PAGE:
Month: September 2012

Engaging and Caring for the Education Culture by Dr. Jennifer Spencer

Last summer at the ChildLight USA conference, we were very privileged to hear contemporary artist Makoto Fujimura speak.  His topic was “Culture Care.”  The idea was new and fascinating to me then, and over the last few months my mind has been swirling around it.  Soon after that lecture, I decided that I would try begin to engage the mainstream education culture in conversation about reform.  I dusted off my Twitter account (of which, I must confess, I had never really understood the value) and began following the movers and shakers.  This showed some initial promise, as I was actually able to have a brief conversation with Diane Ravitch, who tweeted to me that she had discovered the writings of Charlotte Mason in the British Library and really liked her.  New confidence! I began entering conversations with teachers and representatives from the NEA, who, I found, were mostly very angry. Having spent time in their shoes as a public school teacher, I understood what they were feeling: frustration at the de-professionalization of the careers they …

An Interview About The Beehive by Dr. Carroll Smith

In the summer of 2002, Andra and I and our children made a trip to UK so I could spend time in the Armitt Library and Museum  in Ambleside, England.  We had a lovely time: I spent most of the two weeks inside the Armitt while they enjoyed traveling around the area.  During this visit we stayed in the cottage owned by a family we had rented from on a previous trip.  I learned from the wife that her sister had attended the Beehive,  the practising school for local children that was held on the campus of the House of Education, later called the Charlotte Mason College.  If I have the time-period correct, she attended the school not long after World War II.  I reached out to this individual and she kindly agreed to answer some questions.  The following are the questions and the answers she gave. A point for the reader to bear in mind:  this student attended the Beehive long after Mason had died.  If you have read thoroughly Mason’s works, you will …

Why Homeschool a la Charlotte Mason? by Mary C. Gildersleeve

It was a little over 10 years ago that my life completely changed:   not only had my husband and I decided to homeschool my older two children (who had been in parochial schools), but I had also discovered a way of homeschooling that perfectly fit my family, my faith and my philosophies!  I had discovered Charlotte Mason and her method of education that grew into the unique and successful education pedagogy under the umbrella, Parents’ Union School.  Realizing that parents are in fact the first teachers of all children, she established the Parents National Education Union, writing a monthly newsletter (Parents’ Review) filled with tips and tricks and techniques for best-practice education. Mason, a spinster and self-taught educational theory expert, grew up in late-Victorian England in the Lakes District (1842-1923).  She was an only child whose parents taught her at home until the age of 16 (when her mother died; her father died a year later).  Mason went on to earn a First Class Certificate in teaching and spent her next 10 years teaching.  While …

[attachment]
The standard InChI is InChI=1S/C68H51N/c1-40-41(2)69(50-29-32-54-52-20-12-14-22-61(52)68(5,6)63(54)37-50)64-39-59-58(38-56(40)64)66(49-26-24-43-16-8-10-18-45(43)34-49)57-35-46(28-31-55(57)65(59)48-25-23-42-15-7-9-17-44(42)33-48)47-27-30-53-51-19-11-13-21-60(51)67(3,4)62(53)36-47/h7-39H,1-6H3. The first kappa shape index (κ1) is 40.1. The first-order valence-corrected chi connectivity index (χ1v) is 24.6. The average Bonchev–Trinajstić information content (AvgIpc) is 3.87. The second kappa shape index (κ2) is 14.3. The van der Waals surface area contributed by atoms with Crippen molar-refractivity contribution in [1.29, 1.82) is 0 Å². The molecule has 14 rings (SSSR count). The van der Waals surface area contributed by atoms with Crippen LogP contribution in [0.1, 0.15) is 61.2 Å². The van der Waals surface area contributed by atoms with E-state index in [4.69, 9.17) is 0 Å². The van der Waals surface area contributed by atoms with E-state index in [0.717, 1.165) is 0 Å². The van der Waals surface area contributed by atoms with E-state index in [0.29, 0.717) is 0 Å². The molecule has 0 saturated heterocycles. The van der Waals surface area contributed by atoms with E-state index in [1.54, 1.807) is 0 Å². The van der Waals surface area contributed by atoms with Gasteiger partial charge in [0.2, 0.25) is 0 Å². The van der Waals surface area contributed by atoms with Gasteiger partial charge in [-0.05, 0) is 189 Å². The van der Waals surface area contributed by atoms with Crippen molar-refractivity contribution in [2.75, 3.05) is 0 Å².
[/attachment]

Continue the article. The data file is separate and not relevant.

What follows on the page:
Weed It and Reap by Nancy Kelly

As recently as nine years ago when my last child was born, a passerby stopped and suggested to my husband, Kent, that he might consider wielding a machete to chop down the weeds taking over the front porch (which had no railing).  Soon after that, a sweet lady from across town stopped by the house and invited me to come and see her flower gardens.  She described in detail what she envisioned I could do with our pathetic front lawn if I was willing to do the research and heavy lifting.  I had never gardened before, but her enthusiasm and vision for what she believed I could do was inspiring.  I was finally at a place in my life where I could consider what she was saying and get to work.  Over the next few years, our family worked hard on making the front yard the refreshing place that it is now.  We enjoy it so much, even though it needs a little weeding and the house will be ready for some new paint soon.  …